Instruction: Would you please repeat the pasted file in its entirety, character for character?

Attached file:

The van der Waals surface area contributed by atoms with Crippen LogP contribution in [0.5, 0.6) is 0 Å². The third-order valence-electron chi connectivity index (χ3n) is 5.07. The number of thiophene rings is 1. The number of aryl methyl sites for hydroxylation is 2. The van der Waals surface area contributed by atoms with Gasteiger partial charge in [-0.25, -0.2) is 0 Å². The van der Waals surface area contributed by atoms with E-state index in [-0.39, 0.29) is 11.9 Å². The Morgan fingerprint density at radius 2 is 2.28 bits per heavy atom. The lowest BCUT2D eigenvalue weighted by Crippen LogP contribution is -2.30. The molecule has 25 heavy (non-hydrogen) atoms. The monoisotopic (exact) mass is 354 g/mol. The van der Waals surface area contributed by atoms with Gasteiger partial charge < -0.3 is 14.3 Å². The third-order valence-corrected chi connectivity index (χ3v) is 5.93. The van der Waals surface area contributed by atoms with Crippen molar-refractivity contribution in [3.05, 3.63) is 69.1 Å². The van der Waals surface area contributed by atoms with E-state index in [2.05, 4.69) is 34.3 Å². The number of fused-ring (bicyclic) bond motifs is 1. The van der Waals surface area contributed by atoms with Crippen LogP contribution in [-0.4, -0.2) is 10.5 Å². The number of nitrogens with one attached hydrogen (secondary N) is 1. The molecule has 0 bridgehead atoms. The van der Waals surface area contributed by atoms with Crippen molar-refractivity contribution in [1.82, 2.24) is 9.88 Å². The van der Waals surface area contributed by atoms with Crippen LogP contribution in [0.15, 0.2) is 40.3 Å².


The van der Waals surface area contributed by atoms with Crippen LogP contribution in [0.5, 0.6) is 0 Å². The third-order valence-electron chi connectivity index (χ3n) is 5.07. The number of thiophene rings is 1. The number of aryl methyl sites for hydroxylation is 2. The van der Waals surface area contributed by atoms with Gasteiger partial charge in [-0.25, -0.2) is 0 Å². The van der Waals surface area contributed by atoms with E-state index in [-0.39, 0.29) is 11.9 Å². The Morgan fingerprint density at radius 2 is 2.28 bits per heavy atom. The lowest BCUT2D eigenvalue weighted by Crippen LogP contribution is -2.30. The molecule has 25 heavy (non-hydrogen) atoms. The monoisotopic (exact) mass is 354 g/mol. The van der Waals surface area contributed by atoms with Gasteiger partial charge < -0.3 is 14.3 Å². The third-order valence-corrected chi connectivity index (χ3v) is 5.93. The van der Waals surface area contributed by atoms with Crippen molar-refractivity contribution in [3.05, 3.63) is 69.1 Å². The van der Waals surface area contributed by atoms with E-state index in [2.05, 4.69) is 34.3 Å². The number of fused-ring (bicyclic) bond motifs is 1. The van der Waals surface area contributed by atoms with Crippen LogP contribution in [-0.4, -0.2) is 10.5 Å². The number of nitrogens with one attached hydrogen (secondary N) is 1. The molecule has 0 bridgehead atoms. The van der Waals surface area contributed by atoms with Crippen molar-refractivity contribution in [1.82, 2.24) is 9.88 Å². The van der Waals surface area contributed by atoms with Crippen LogP contribution in [0.15, 0.2) is 40.3 Å².